Go OutsideBody of Second Missing Woman Recovered from James River

Body of Second Missing Woman Recovered from James River

Cover photos of the James River running through Richmond, Virginia. Photo courtesy of Getty Images by felixmizioznikov

After a week-long search, Richmond rescue crews recovered a body presumed to be that of Sarah Erway, 28, one of two women who went missing after a paddling accident over Bosher Dam in Virginia. The accident took place on the James River on Memorial Day weekend, at a time when the river was running at dangerously high levels. This week, the Virginia medical examiner’s office has confirmed that the body found in the James River was that of Erway.

23-year-old Lauren E. Winstead of Henrico County and 28-year-old Sarah E. Erway of Chesterfield County.(Courtesy of Henrico Police)

The Henrico Police Department says that on June 6 at approximately 7:48 a.m Richmond Fire responded to a call from a citizen claiming they spotted a body in the middle of the James River, 200 yards downstream of the Huguenot Bridge. Authorities recovered the body shortly after and concluded their search for the missing woman.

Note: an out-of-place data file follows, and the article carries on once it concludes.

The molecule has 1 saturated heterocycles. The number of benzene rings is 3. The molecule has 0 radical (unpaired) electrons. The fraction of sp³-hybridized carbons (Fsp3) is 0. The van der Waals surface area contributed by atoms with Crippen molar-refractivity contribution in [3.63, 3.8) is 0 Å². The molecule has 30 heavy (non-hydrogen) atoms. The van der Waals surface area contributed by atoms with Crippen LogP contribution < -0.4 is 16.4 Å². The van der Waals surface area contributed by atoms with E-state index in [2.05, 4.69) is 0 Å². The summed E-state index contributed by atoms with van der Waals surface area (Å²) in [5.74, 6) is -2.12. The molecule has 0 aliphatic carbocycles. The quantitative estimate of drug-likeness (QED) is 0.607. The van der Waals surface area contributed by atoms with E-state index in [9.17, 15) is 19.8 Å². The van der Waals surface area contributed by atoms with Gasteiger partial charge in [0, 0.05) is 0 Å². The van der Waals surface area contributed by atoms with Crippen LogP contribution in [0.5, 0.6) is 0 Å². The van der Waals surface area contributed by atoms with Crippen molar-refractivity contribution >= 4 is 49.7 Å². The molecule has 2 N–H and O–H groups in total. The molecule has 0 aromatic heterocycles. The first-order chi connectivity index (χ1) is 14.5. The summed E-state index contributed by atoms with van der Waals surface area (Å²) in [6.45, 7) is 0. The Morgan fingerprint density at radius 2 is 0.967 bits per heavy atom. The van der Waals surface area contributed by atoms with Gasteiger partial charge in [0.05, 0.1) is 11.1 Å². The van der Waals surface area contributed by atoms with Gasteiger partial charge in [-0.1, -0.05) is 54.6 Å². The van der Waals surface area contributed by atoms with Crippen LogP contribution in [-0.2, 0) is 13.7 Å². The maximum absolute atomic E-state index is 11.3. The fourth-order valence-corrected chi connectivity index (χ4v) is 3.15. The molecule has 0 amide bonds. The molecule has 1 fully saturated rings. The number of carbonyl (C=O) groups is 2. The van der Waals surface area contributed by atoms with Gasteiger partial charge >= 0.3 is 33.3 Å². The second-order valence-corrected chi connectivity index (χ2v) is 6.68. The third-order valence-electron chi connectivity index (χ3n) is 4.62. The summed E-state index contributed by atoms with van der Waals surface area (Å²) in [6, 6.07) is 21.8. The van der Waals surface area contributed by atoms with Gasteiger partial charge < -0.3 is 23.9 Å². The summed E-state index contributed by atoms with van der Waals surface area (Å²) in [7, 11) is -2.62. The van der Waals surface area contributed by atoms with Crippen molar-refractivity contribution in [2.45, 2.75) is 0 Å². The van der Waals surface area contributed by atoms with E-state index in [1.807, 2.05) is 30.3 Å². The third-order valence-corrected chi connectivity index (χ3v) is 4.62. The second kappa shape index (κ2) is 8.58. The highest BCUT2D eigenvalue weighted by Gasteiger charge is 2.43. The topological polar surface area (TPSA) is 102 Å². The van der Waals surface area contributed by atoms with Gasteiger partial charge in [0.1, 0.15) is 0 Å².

“Henrico Police extends their thoughts and support to the families and friends that have lost loved ones from the tragic incident a week ago,” Eric D. English, Chief of Police wrote in a press release. “We hope they will find closure after today’s recovery.”

Twelve people were involved in the Bosher Dam incident on Memorial Day. Their plan was to float their inflatable SUP boards and tubes from Watkins Landing to Robious Landing, which is a five-mile-plus stretch of river. Officials say the group got caught up in the dam around 3:15 p.m. and 10 people were rescued from the river, but Erway and Lauren Winstead, 23, never resurfaced. The remains of Winstead, 23, were found two days after the accident on June 1.  

While announcing the recovery of Winstead’s body, Richmond Fire Battalion Chief Robert Maass was asked about the emotional toll the extensive recovery mission has had on the rescue crews. “I can tell you it’s very difficult for our crews,” he said, as he held back tears. 

River safety is vital in helping prevent accidents on the water. Officials urge the public to educate themselves on the areas the recreate and connect with professionals on safety precautions and appropriate gear. Conditions on regional rivers are ever-changing, so it is important to always check water levels. 

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